Over the past few years, especially during the hot summer months, there has been a focus in the local media surrounding people who have broken into locked motor vehicles to save animals inside suffering from extreme heat. Indiana recently passed a law, to take effect July 1st, 2017, giving immunity to people who rescue domestic animals from these locked motor vehicles. Including Indiana, there are currently twenty-nine states that have some sort of “hot car” law, in which some sort of legal immunity is given to rescuers who break into cars to save trapped animals.
On summer days, the inside of a vehicle is often a lot warmer than the weather outside. This is because the trapped air inside is heated up by radiation from the sun. Studies have shown on an 80°F day, within ten minutes the inside of the car can reach up to 99°F. Slightly rolling down windows has also shown to have little cooling effect on the inside temperature of cars.
In Indiana, it is not illegal to leave domestic animals in motor vehicles, even in extreme weather conditions. In the past, those who broke into a motor vehicle to rescue an animal could face civil and even criminal charges for their actions. The only way to avoid charges and still save the animal in danger was to call the police and wait for them to take action.
While it is great news that animal rescue laws have been updated, the title of the law is slightly misleading, and someone who chooses to act by just scanning the headlines may find themselves in trouble.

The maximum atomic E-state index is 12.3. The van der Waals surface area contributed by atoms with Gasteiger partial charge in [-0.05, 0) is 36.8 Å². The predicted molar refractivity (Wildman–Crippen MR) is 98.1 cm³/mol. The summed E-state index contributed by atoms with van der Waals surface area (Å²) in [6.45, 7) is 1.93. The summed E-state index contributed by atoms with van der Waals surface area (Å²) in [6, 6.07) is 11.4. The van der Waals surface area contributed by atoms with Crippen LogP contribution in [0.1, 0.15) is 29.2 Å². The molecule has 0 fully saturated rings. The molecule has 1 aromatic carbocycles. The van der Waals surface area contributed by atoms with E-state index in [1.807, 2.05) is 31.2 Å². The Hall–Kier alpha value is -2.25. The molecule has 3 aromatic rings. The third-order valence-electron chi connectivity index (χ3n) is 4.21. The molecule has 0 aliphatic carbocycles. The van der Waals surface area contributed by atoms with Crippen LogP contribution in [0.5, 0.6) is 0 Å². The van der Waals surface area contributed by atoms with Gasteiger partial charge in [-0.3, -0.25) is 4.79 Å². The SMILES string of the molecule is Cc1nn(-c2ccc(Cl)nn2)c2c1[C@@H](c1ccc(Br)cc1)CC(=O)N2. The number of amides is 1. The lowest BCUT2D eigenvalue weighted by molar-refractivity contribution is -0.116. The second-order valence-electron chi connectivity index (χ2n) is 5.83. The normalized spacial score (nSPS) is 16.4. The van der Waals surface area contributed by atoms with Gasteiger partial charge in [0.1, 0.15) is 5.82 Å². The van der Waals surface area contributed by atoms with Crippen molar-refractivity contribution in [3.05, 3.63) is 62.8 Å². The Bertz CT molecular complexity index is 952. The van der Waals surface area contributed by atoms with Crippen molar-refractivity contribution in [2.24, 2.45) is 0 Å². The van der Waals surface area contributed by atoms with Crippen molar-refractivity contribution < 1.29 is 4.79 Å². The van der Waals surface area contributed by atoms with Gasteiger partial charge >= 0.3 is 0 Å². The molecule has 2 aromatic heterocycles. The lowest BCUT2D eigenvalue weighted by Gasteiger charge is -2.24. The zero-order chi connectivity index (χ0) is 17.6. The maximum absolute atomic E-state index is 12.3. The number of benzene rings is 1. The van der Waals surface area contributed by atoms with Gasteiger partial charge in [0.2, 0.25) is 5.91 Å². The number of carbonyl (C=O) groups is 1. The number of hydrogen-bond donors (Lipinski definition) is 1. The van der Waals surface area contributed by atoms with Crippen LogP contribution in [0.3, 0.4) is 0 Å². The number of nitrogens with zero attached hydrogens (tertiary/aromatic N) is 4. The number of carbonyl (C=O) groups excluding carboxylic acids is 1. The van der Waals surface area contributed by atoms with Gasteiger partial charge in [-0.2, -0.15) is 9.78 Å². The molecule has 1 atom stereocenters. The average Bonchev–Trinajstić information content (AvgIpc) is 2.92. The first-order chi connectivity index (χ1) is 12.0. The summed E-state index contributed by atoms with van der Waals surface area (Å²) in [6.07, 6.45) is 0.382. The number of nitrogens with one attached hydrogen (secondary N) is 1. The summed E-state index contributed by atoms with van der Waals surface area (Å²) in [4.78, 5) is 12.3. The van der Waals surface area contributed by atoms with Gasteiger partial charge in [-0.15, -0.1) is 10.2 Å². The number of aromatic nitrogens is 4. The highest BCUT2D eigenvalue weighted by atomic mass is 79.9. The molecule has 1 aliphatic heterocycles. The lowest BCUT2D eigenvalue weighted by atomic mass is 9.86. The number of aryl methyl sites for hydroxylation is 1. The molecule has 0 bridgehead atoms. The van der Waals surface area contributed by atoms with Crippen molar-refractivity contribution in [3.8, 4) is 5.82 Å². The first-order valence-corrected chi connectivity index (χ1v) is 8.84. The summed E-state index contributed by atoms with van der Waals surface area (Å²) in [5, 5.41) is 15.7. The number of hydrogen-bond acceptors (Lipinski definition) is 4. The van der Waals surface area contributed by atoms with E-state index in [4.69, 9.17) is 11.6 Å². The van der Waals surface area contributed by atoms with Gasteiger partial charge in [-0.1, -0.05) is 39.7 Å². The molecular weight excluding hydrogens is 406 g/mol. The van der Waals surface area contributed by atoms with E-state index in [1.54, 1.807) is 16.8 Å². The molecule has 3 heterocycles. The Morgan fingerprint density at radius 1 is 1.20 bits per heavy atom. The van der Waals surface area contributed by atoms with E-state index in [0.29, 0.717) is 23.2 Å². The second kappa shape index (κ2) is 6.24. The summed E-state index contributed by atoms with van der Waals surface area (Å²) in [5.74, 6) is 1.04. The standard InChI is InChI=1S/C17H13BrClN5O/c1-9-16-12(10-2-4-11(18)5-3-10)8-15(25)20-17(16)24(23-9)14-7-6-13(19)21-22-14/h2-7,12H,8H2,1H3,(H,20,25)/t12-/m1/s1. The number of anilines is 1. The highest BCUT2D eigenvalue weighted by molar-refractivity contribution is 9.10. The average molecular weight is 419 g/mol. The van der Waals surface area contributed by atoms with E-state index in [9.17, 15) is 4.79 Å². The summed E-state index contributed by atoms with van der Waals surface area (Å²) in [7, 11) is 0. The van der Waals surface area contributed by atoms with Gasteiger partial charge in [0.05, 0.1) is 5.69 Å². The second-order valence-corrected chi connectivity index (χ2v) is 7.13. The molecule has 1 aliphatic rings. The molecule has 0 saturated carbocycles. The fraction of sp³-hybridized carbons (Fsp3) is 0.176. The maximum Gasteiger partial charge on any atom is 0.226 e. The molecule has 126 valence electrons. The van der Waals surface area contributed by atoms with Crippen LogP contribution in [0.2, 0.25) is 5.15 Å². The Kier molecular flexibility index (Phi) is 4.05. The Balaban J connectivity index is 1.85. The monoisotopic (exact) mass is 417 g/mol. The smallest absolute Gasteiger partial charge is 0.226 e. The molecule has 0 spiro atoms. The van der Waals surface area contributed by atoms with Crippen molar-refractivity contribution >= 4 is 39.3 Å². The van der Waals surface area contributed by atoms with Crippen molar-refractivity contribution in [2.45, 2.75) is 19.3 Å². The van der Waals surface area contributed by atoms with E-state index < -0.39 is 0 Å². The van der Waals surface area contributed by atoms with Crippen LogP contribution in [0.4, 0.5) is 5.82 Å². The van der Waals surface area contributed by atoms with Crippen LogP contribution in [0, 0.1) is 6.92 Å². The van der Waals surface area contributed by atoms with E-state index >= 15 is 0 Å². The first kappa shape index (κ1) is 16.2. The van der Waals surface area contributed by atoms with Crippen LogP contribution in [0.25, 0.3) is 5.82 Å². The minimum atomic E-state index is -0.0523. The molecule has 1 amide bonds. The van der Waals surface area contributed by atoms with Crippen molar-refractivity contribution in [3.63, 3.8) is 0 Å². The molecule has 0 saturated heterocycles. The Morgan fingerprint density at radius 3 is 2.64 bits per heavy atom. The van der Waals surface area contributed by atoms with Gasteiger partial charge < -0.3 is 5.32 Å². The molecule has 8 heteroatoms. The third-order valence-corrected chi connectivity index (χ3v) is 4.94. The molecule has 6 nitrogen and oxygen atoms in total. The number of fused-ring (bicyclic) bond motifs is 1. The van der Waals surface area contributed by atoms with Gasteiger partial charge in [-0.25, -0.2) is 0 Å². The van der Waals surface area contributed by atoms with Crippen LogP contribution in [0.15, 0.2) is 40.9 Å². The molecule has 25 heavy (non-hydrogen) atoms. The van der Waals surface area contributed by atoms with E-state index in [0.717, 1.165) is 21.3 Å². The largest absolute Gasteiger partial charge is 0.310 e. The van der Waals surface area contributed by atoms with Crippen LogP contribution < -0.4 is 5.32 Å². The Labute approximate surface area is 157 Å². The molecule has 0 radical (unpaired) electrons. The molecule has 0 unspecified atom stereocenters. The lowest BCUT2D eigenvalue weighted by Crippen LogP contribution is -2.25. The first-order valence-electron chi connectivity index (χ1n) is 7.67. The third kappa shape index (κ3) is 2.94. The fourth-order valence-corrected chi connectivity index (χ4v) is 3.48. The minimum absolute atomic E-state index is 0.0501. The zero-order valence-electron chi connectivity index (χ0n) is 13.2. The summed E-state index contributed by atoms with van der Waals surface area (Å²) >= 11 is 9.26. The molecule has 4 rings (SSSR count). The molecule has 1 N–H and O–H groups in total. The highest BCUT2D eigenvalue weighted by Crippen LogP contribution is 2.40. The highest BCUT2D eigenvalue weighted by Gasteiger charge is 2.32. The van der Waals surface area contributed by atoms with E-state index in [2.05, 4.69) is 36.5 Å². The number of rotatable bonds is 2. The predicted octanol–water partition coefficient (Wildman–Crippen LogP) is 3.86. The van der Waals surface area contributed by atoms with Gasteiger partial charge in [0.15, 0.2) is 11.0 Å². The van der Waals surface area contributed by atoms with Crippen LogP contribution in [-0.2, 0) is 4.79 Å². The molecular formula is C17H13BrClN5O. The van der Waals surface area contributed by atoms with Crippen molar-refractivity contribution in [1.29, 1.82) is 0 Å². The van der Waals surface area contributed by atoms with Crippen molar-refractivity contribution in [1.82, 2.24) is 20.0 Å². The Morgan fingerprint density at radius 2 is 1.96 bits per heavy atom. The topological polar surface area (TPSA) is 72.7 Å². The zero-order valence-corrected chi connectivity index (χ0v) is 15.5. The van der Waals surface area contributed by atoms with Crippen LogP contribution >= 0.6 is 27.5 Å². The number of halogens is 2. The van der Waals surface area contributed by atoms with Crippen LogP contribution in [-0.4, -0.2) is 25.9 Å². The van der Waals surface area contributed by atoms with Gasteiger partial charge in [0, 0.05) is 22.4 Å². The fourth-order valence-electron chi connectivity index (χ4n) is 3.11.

To be in accordance with the law, a potential rescuer of an animal that they perceive to be in imminent danger from being locked in a vehicle will first have to see if the car is locked and then call or attempt to call emergency responders, use only the amount of force necessary to enter and remove the trapped animal, and finally remain with the animal until emergency responders arrive. However, even if someone follows all these rules, they will still be liable for half the cost of the repairs needed by their forced entry, unless the owner waives liability.
The new law also excludes many animals who are not considered domestic. These animals, classified as livestock, include rabbits, aquatic animals, beef cattle, swine, sheep, horses, mules, goats, birds, ostriches, emu, camels, llama, bison, and farm-raised deer, elk, and moose.
The only people immune from any sort of liability are law enforcement officers, firefighters, government officers or employees whose primary duty is to ensure public safety, emergency responders, animal control officers, licensed veterinarians in the state of Indiana, or veterinary assistants who are acting in the scope of their employment. All of these professions, minus law enforcement officers, are held liable though if they act while off duty.
If faced with a situation that where an animal is perceived to be in imminent danger and you don’t want to break into a vehicle to rescue an animal or are in a different state and are unsure of their rescue laws, the Humane Society recommends that you take down the car’s make, model, and license plate, go into nearby businesses and ask for management to make an announcement about the trapped animal, and then call local police.
Proposed IC 34-30-30.